Building with Biology at Temple Beth Zion-Beth Israel in Philadelphia, Pennsylvania

February 6, 2017

by Spencer Glantz, University of Pennsylvania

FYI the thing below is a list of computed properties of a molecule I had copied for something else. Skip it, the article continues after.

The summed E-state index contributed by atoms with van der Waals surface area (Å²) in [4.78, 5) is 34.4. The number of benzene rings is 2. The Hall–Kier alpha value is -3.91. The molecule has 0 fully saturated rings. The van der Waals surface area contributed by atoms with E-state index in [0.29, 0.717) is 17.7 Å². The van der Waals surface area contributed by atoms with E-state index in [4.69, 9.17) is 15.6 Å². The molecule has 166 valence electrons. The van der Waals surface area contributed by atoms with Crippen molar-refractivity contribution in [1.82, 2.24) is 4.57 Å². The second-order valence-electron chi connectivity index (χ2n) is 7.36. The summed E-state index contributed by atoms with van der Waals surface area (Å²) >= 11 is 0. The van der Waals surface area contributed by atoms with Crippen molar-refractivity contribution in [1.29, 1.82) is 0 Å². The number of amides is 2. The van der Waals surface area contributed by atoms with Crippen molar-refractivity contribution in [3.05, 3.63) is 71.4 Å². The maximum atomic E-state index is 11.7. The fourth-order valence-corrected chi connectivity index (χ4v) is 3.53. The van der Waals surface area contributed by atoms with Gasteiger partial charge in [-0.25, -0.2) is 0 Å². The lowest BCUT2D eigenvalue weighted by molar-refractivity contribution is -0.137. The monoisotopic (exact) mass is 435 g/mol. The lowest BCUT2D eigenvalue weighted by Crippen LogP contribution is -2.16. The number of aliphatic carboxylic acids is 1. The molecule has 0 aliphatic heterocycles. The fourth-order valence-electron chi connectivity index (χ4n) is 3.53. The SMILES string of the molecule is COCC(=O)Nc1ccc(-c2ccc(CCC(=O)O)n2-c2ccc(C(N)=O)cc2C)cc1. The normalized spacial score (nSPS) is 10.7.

Over the last few years, Spencer Glantz, a bioengineering PhD student at the University of Pennsylvania, has helped to grow and advise the Penn iGEM team, worked with museum educators at The Franklin Institute to develop prototype activities for Building with Biology, and volunteered at the Institute’s public Building with Biology event in summer 2016. These experiences prepared him to start his own partnership with a youth group at his synagogue, Temple Beth Zion-Beth Israel (BZBI), to develop a program about the field of synthetic biology. Teenagers ranging in age from 7th - 12th grade gathered at BZBI in Philadelphia on Saturday, December 17th to think about the societal and ethical implications of synthetic biology research. BZBI Community Engager Terri Soifer started off the "Teaching Torah to Teens" program by discussing the week's Torah portion, which dealt with the biblical character Jacob and his experience wrestling with God. That was the perfect launching point for a lively debate about a very modern topic with which we wrestle, namely, should we use technology to engineer synthetic-biology based food products? Spencer and Terri led the group through the Building with Biology Bio Bistro hands-on activity. Teens excitedly pointed out the environmental benefits of using microorganisms like yeast to make products we typically extract from natural sources, such as vanilla beans. Yet, they also tried to weigh those benefits against negative outcomes, including potential job losses in the agricultural sector. In fact, the teens were so engaged with the topic that Spencer and Terri decided not to introduce the second activity they had planned so the discussion could continue. Spencer’s collaboration with BZBI, facilitated by The Franklin Institute and the Building with Biology project, was enjoyed by all and is a great example of how to involve teenagers, who might not otherwise be aware of synthetic biology, in thought-provoking conversations about science.